Articles & Step By Step Tutorials

Learn new design styles and discover new techniques with these articles from Floral Focus magazines, and step by step tutorials.

A Passion for Period - Byzantine

Styles Tutorials


by Elizabeth Konig

To floral artists today this Period is best known for the Byzantine Cone. This cone shaped design, always stylised, was constructed of foliage, flowers, fruit and ribbon in repetitive spiral patterns.

The Byzantine Empire formed in 325AD when the former Roman Empire divided in two and the Eastern half was centred in the capital, Constantinople, today known as Istanbul. Almost all Byzantine Art was religious in origin - and this was seen in mosaics, paintings and manuscripts. The Byzantines loved to use ribbons, winding them into the manes of their horses and spiralling round their foliage and flower cones.

The Persian King, Darius I, had no less than fifty flower growers and florists attached to his household. Foliages included Cypress, Bay and Laurel, Ivy, Myrtle, Rosemary, Pine and vines. The jewel coloured flowers included roses in rich tones and blue and purple flowers. Lilies, daisies and carnations were also used. The gilded Acanthus leaves could be seen curled and curved through many designs. The use of fruit which was also evident in their art included grapes, olives, citrus, apples, pears and peaches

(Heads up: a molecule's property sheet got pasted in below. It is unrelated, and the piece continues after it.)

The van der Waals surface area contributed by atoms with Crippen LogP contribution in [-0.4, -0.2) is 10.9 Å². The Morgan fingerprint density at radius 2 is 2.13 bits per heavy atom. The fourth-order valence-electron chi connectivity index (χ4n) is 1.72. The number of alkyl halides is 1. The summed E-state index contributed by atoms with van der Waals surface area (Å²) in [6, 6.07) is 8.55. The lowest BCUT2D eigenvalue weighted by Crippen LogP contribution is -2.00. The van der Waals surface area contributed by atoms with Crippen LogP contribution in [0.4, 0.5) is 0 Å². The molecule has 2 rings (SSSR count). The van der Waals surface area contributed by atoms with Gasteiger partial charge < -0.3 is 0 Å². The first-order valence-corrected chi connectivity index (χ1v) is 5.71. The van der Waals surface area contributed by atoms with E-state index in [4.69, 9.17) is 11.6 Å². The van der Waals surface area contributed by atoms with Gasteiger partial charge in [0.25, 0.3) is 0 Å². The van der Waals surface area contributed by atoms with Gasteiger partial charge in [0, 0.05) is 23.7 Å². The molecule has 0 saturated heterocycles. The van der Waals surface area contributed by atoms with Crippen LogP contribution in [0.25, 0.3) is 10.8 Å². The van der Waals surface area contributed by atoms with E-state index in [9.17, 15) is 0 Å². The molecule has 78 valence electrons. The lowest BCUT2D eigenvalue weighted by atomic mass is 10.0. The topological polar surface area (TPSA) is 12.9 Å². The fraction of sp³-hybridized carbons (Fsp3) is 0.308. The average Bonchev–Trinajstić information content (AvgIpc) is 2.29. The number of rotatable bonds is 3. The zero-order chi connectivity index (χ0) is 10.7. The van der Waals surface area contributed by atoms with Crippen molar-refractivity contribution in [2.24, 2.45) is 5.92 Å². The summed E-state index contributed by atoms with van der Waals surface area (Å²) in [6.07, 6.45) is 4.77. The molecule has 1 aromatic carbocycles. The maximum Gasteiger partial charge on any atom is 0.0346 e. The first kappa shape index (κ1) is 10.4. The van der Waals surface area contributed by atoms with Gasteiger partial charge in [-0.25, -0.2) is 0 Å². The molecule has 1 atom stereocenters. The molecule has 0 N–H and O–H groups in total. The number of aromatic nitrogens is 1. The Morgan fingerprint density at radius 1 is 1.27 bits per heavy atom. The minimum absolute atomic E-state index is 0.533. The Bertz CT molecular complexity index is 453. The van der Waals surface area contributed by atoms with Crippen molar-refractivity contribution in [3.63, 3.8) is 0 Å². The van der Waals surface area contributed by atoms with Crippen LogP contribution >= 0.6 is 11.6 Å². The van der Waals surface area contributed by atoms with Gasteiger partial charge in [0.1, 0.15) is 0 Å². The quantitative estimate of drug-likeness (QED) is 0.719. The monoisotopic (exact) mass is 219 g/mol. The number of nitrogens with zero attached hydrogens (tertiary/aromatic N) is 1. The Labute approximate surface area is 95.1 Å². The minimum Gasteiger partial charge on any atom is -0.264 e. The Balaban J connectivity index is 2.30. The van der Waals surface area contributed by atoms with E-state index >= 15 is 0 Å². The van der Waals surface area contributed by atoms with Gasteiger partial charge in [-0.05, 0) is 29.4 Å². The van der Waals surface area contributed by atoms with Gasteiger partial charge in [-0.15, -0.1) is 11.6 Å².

The traveller today may still see the wonderful rich colour used in their art, especially in the Iznik tiles in the Blue Mosque. The oldest of these tiles feature flowers, trees and abstract patterns.

In Floral Period design, perhaps the cone shape that we best know this period by, may come from the six gold tipped minarets that stand aloft this amazing mosque. The rich colours of blue, aquamarine, scarlet red, viridian green and gold can be seen in their mosaics.

Blue mosaics inside the Blue Mosque, Istanbul

A portico tiled in viridian green
mosaics and accented by gold.

Perhaps the inspiration for the cone?



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